This is the irreplaceable contribution of idealism: When the chance comes to do something, it leaves no doubt about the thing to be done. It holds the great ideals as a sacred trust, to be drawn upon in saner, more hopeful days. And sometimes, even in a tired time, even when the arguments against idealism have piled up in mountains, a thunderbolt can fall from the clear heights of heaven. Suddenly, against all the expectations of realism, the Emancipation Proclamation is signed, a death camp is liberated, the Civil Rights Act is passed, a hated wall falls, a dissident is elected president, an African child cold with death comes back to life.
We have begun our own large, uncertain historical project—a struggle against totalitarian perversions of Islam, a conflict elevated to the highest historical stakes by the spread of destructive technology. We face the central, continuing challenge of American history: to overcome the racial divisions that scarred our founding. And we have entered our own moment of doubt and uncertainty about the course ahead.
The upcoming political season is likely to be polarized and shrill. But it will have this virtue: the arguments will not be minor or small. Politicians will be debating the role of America in the world: Should we persist or retreat in the Middle East? Promote democracy or a narrower version of stability? Confront Iran, or engage Iran? And the arguments of the new season will also concern the role of government in our society: Is it time for cuts, or new exertions? Will conservatism return to a philosophy of “government is the problem” and “leave us alone”?
Beneath all these arguments is a single debate—now the main controversy of American politics—between idealism and cynicism, between ambition and retrenchment, between conviction and doubt.
I believe, as at other historical moments of testing, that America needs a renewal of courage and idealism in the cause of human dignity.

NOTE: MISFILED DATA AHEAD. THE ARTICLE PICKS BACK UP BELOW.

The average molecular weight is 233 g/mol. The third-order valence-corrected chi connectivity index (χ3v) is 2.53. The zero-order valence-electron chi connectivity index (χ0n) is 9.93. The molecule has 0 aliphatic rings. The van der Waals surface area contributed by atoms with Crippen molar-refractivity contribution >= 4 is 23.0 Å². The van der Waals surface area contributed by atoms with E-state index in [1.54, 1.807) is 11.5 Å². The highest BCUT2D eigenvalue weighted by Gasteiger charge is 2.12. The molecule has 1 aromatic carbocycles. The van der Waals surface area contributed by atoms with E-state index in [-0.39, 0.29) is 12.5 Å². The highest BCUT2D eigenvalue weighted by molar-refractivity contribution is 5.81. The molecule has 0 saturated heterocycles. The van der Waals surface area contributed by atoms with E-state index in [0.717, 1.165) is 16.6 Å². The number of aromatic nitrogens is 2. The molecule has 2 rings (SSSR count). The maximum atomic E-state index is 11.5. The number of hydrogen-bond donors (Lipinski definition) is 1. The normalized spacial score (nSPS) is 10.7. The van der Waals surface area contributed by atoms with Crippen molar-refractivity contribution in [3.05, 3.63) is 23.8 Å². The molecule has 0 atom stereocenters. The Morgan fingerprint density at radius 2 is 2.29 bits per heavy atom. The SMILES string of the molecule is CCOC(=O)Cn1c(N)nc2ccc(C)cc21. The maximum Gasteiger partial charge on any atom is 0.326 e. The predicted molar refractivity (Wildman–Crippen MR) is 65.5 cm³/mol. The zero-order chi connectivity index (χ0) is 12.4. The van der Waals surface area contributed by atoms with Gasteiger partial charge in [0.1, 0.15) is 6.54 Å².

This approach, in my view, must be conservative. The defense and fulfillment of American values such as liberty, tolerance, and equality requires moral and religious confidence in those values, and a commitment to preserve the institutions that shape them. I am a conservative, because I believe in the accumulated wisdom of humanity—a kind of democracy that gives a vote to the dead—expressed in the institutions and moral ideals we inherit from the past. When those ideals and institutions are casually discarded in the cause of personal liberation, the result is usually personal suffering and social decay. We cannot prosper as a “cut-flower civilization”—separated from our sustaining roots.
But this preference for the old and settled, at key historical moments, is radically incomplete. It is a fact of history that many conservatives opposed the abolition of slavery as a form of radicalism, and preferred the settled cultural traditions of the South. Many opposed government-mandated improvements in working conditions in the nineteenth century, fearful of interference in the market. Many opposed the civil-rights movement in the twentieth century as disruptive and revolutionary. In the absence of moral and religious convictions about human dignity, conservatism can become a tired and cynical defense of the status quo. In these cases, the habit of conservatism, disconnected from a moral vision of human rights, became a source of injustice—as it can become today.
The care of our times requires something more: a belief that the interests of America are served by the hope and progress of people in other lands, and a sense of urgency in the cause of social justice at home. This kind of daring and activism is very different from the world-weary conservatism of Europe, with its distrust of philosophic abstraction, its disdain for religious enthusiasm, its belief that tradition trumps moral conviction. This approach challenges a Republican orthodoxy that is often unmoved by poverty and unwelcoming to the immigrant. And it broadens beyond the narrow passions of the Religious Right, recognizing that the Scriptures put far more emphasis on serving the poor and defenseless than on judging the behavior of our neighbors.